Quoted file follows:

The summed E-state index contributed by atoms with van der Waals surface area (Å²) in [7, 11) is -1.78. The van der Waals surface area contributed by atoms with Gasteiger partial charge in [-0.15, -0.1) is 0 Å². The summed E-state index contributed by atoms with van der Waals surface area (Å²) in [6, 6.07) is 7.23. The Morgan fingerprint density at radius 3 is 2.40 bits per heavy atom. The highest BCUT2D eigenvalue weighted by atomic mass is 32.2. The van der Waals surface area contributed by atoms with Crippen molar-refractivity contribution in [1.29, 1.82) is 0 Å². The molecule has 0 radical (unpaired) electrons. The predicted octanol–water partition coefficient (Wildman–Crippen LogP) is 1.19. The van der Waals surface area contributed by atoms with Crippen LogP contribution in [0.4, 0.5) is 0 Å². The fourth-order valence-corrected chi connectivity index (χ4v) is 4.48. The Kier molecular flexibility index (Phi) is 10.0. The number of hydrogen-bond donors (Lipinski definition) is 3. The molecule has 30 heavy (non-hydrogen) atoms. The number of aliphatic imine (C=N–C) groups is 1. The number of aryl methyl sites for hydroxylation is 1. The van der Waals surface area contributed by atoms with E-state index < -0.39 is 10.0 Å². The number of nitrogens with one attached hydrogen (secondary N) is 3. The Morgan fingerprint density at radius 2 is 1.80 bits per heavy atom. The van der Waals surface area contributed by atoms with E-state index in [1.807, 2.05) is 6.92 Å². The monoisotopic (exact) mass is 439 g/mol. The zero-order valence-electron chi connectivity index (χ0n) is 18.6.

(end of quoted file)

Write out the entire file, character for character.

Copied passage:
The summed E-state index contributed by atoms with van der Waals surface area (Å²) in [7, 11) is -1.78. The van der Waals surface area contributed by atoms with Gasteiger partial charge in [-0.15, -0.1) is 0 Å². The summed E-state index contributed by atoms with van der Waals surface area (Å²) in [6, 6.07) is 7.23. The Morgan fingerprint density at radius 3 is 2.40 bits per heavy atom. The highest BCUT2D eigenvalue weighted by atomic mass is 32.2. The van der Waals surface area contributed by atoms with Crippen molar-refractivity contribution in [1.29, 1.82) is 0 Å². The molecule has 0 radical (unpaired) electrons. The predicted octanol–water partition coefficient (Wildman–Crippen LogP) is 1.19. The van der Waals surface area contributed by atoms with Crippen LogP contribution in [0.4, 0.5) is 0 Å². The fourth-order valence-corrected chi connectivity index (χ4v) is 4.48. The Kier molecular flexibility index (Phi) is 10.0. The number of hydrogen-bond donors (Lipinski definition) is 3. The molecule has 30 heavy (non-hydrogen) atoms. The number of aliphatic imine (C=N–C) groups is 1. The number of aryl methyl sites for hydroxylation is 1. The van der Waals surface area contributed by atoms with E-state index < -0.39 is 10.0 Å². The number of nitrogens with one attached hydrogen (secondary N) is 3. The Morgan fingerprint density at radius 2 is 1.80 bits per heavy atom. The van der Waals surface area contributed by atoms with E-state index in [1.807, 2.05) is 6.92 Å². The monoisotopic (exact) mass is 439 g/mol. The zero-order valence-electron chi connectivity index (χ0n) is 18.6.